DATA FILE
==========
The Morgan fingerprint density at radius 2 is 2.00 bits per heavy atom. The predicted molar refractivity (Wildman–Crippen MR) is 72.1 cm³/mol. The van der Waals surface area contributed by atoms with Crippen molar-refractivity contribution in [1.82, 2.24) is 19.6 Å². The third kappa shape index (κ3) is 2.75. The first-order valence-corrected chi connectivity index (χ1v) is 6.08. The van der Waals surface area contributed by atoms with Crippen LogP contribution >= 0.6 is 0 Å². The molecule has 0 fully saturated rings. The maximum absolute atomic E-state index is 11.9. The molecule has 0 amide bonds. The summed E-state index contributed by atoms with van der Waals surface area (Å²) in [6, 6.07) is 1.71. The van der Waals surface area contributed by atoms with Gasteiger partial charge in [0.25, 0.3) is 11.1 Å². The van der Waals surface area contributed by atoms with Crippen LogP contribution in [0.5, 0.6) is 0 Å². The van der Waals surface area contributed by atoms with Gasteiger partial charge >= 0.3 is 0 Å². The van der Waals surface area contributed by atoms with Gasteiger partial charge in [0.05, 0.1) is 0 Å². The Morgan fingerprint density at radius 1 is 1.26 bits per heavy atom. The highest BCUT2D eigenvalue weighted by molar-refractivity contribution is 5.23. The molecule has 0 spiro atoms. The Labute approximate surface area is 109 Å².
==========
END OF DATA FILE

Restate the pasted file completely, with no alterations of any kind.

The Morgan fingerprint density at radius 2 is 2.00 bits per heavy atom. The predicted molar refractivity (Wildman–Crippen MR) is 72.1 cm³/mol. The van der Waals surface area contributed by atoms with Crippen molar-refractivity contribution in [1.82, 2.24) is 19.6 Å². The third kappa shape index (κ3) is 2.75. The first-order valence-corrected chi connectivity index (χ1v) is 6.08. The van der Waals surface area contributed by atoms with Crippen LogP contribution >= 0.6 is 0 Å². The molecule has 0 fully saturated rings. The maximum absolute atomic E-state index is 11.9. The molecule has 0 amide bonds. The summed E-state index contributed by atoms with van der Waals surface area (Å²) in [6, 6.07) is 1.71. The van der Waals surface area contributed by atoms with Gasteiger partial charge in [0.25, 0.3) is 11.1 Å². The van der Waals surface area contributed by atoms with Crippen LogP contribution in [0.5, 0.6) is 0 Å². The van der Waals surface area contributed by atoms with Gasteiger partial charge >= 0.3 is 0 Å². The van der Waals surface area contributed by atoms with Gasteiger partial charge in [0.05, 0.1) is 0 Å². The Morgan fingerprint density at radius 1 is 1.26 bits per heavy atom. The highest BCUT2D eigenvalue weighted by molar-refractivity contribution is 5.23. The molecule has 0 spiro atoms. The Labute approximate surface area is 109 Å².